“I’d be cool with that if it means this: A photog is covering an event, they decide the event is good for video too, and so the photog is assigned to do both stills and video. I won’t be cool with it if it means this: A photog is covering an event, which would be good for video, but they don’t want to send an additional video producer so it just doesn’t get done.”
We meant the former. And if the assigned photog hasn’t yet trained in video, we send somebody along who is. Of course, I’d expect the video potential to be tremendous to warrant such doubling up on an event.
Re: requiring page designers and graphic artists to do interactives
It’d be great if these staff members had the time and training to design projects in Flash. But we have one graphic artist for all platforms, our day designers are already working at capacity to produce the print sections, and we don’t really have dedicated designers at night.
I hate to sound like I’m making excuses, but absent new hires, we could only throw interactive design into the mix if we came up with the ultimate model of universal copy/design desk efficiency.
The project is the biggest undertaking I’ve been part of at this newspaper. To complement the stories, I developed an interactive map using Google My Maps. There are historical photos, aerial photos by S-R photog Jesse Tinsley, markers with information about key landmarks and illustrations by Rick Hosmer, a participant on the expedition.
The map was time-consuming but easy to put together. I didn’t dabble with KML or other more sophisticated Google tools, instead relying on the basic My Maps interface. You can check out a quick tutorial here.
The map has been getting decent traffic and love from my friends at Down to Earth.
Of course, I’m not the only one merging waterways and interactive maps in these parts. Cheney, Wash., resident Ron Hall introduced himself in my comments section and shared this link to his Google Earth aquifer tour. Also check out this profile S-R reporter Parker Howell wrote about Hall and his 3D modeling of Spokane landmarks. Great stuff, and miles beyond what I’m doing. For now.
I previously posted about being a part of a group of eight young Spokesman-Review journalists charged with recommending a reorganization plan for the newsroom.
We turned in our report Thursday and met with senior editors Friday, and Editor Steve Smith posted our report on his blog later that evening. My colleague and fellow group member Nick Eaton has also blogged about our findings. Kate Martin is also following the process on her blog.
Download the report here (PDF). There’s a flow chart at the end.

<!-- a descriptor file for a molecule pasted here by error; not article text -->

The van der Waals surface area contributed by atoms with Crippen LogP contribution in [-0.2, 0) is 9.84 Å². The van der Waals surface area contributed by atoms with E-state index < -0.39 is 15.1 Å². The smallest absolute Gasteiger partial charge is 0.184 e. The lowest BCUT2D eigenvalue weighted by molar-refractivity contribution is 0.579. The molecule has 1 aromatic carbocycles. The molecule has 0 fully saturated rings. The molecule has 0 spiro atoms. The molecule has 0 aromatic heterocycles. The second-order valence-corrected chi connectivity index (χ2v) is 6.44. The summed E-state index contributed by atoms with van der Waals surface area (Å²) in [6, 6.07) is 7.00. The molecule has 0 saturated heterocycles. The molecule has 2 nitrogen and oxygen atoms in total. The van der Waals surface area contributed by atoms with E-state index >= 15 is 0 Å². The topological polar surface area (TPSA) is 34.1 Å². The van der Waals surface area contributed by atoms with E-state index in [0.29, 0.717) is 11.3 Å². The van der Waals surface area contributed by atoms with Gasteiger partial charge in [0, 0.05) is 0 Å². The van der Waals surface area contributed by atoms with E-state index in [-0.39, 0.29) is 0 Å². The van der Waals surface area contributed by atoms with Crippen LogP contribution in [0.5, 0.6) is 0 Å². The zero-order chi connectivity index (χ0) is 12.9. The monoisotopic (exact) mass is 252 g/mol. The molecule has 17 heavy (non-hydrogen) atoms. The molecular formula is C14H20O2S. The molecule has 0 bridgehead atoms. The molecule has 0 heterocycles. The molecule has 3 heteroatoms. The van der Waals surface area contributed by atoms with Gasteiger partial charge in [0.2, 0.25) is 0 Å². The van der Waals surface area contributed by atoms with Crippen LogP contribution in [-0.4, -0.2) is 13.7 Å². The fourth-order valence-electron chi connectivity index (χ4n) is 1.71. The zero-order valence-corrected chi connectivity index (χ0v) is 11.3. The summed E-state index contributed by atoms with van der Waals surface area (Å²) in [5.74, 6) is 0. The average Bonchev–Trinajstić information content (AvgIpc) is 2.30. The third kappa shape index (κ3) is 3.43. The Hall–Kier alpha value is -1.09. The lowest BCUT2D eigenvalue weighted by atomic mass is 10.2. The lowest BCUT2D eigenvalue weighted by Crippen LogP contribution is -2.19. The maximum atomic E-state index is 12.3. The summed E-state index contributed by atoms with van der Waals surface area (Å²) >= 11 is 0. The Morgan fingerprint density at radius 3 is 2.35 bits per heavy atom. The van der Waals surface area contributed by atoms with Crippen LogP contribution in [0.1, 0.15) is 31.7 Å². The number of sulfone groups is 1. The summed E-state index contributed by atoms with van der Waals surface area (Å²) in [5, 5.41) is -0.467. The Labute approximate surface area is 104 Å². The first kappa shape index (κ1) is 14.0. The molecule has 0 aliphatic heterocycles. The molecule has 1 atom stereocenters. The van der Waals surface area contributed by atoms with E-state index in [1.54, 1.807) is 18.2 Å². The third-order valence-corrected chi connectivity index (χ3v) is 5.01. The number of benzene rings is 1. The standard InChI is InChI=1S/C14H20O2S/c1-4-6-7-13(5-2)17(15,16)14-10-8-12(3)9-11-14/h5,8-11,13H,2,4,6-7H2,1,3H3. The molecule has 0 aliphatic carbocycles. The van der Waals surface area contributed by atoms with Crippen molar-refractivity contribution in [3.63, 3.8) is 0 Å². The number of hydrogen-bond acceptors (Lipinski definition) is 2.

A few of our major recommendations:
- Move to a early deadline akin to an afternoon daily but continue publishing in the mornings. The idea: Start the editing process earlier; relieve bottlenecks on the city and copy desks; foster more enterprise reporting while leaving room to accommodate breaking stories.
- Bring all section editors into a central pod in the downtown offices. The idea:Improve communication and planning; encourage decisions on where stories will run based on content, not default categories of sports, features, business, zoned neighborhood news, etc.; reduce after-the-fact regrets about missing a good front-page opportunity.
- Create a universal copy desk with shifts staggered throughout the day. The idea: Help our highly overworked copy editors, day and night; free up those delegated to do design on a given night to focus entirely on design, not copy editing as well; have more copy editors around in the day to copy edit stories going onto the Web, thus improving our reputation for accuracy and clean prose online as well as in print.
There are more, along with a more radical set of suggestions toward the end.
I think we issued a highly pragmatic set of recommendations. That may be our report’s greatest strength. A lot of this could be tried without risking revenue streams or requiring huge technical overhauls.
Some might see that pragmatism as these ideas’ biggest weakness. We were picked to investigate this, after all, because we were young and less invested in the existing structure. Aren’t we the Internet generation? Don’t we know that the MSM is a relic industry?
But with the limitations we had, such as not adding staff or completely shaking up content, most of us didn’t see the point in advocating more beats, or going to Web only, or cutting the print paper down to three days a week, or hiring an army of videographers. We didn’t want to waste our time on ideas that stood no chance of advancing.
If you have an opinion, please weigh in, but keep in mind these are only ideas and that we were asked to suggest them. We are not some young Turks aimed at pulling ourselves up at others’ expense. Furthermore, this report doesn’t represent what’s going to happen. Many of these ideas might die at this stage. And please be civil and refrain from saying we are naive; that’s not a constructive response.